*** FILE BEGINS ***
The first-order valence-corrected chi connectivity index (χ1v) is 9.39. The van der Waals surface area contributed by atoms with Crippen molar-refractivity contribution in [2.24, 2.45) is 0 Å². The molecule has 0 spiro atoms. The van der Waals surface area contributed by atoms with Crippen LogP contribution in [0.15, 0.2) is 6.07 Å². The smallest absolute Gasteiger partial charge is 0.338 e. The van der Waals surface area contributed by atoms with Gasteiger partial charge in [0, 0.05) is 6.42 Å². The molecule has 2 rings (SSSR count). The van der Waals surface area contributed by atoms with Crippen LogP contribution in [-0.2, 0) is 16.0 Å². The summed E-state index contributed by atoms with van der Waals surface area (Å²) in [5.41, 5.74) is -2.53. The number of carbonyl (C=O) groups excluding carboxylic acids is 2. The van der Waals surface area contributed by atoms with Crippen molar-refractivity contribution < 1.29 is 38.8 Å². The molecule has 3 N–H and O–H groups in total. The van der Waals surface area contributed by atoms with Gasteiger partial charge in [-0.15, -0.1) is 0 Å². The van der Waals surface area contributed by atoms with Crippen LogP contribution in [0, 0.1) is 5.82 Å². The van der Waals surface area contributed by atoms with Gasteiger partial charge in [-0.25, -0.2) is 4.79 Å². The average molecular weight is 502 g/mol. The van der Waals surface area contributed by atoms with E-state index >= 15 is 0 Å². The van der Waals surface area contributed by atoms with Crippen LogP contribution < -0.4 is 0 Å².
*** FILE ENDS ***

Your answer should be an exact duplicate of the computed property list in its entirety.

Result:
The first-order valence-corrected chi connectivity index (χ1v) is 9.39. The van der Waals surface area contributed by atoms with Crippen molar-refractivity contribution in [2.24, 2.45) is 0 Å². The molecule has 0 spiro atoms. The van der Waals surface area contributed by atoms with Crippen LogP contribution in [0.15, 0.2) is 6.07 Å². The smallest absolute Gasteiger partial charge is 0.338 e. The van der Waals surface area contributed by atoms with Gasteiger partial charge in [0, 0.05) is 6.42 Å². The molecule has 2 rings (SSSR count). The van der Waals surface area contributed by atoms with Crippen LogP contribution in [-0.2, 0) is 16.0 Å². The summed E-state index contributed by atoms with van der Waals surface area (Å²) in [5.41, 5.74) is -2.53. The number of carbonyl (C=O) groups excluding carboxylic acids is 2. The van der Waals surface area contributed by atoms with Crippen molar-refractivity contribution < 1.29 is 38.8 Å². The molecule has 3 N–H and O–H groups in total. The van der Waals surface area contributed by atoms with Gasteiger partial charge in [-0.15, -0.1) is 0 Å². The van der Waals surface area contributed by atoms with Crippen LogP contribution in [0, 0.1) is 5.82 Å². The van der Waals surface area contributed by atoms with Gasteiger partial charge in [-0.25, -0.2) is 4.79 Å². The average molecular weight is 502 g/mol. The van der Waals surface area contributed by atoms with E-state index >= 15 is 0 Å². The van der Waals surface area contributed by atoms with Crippen LogP contribution < -0.4 is 0 Å².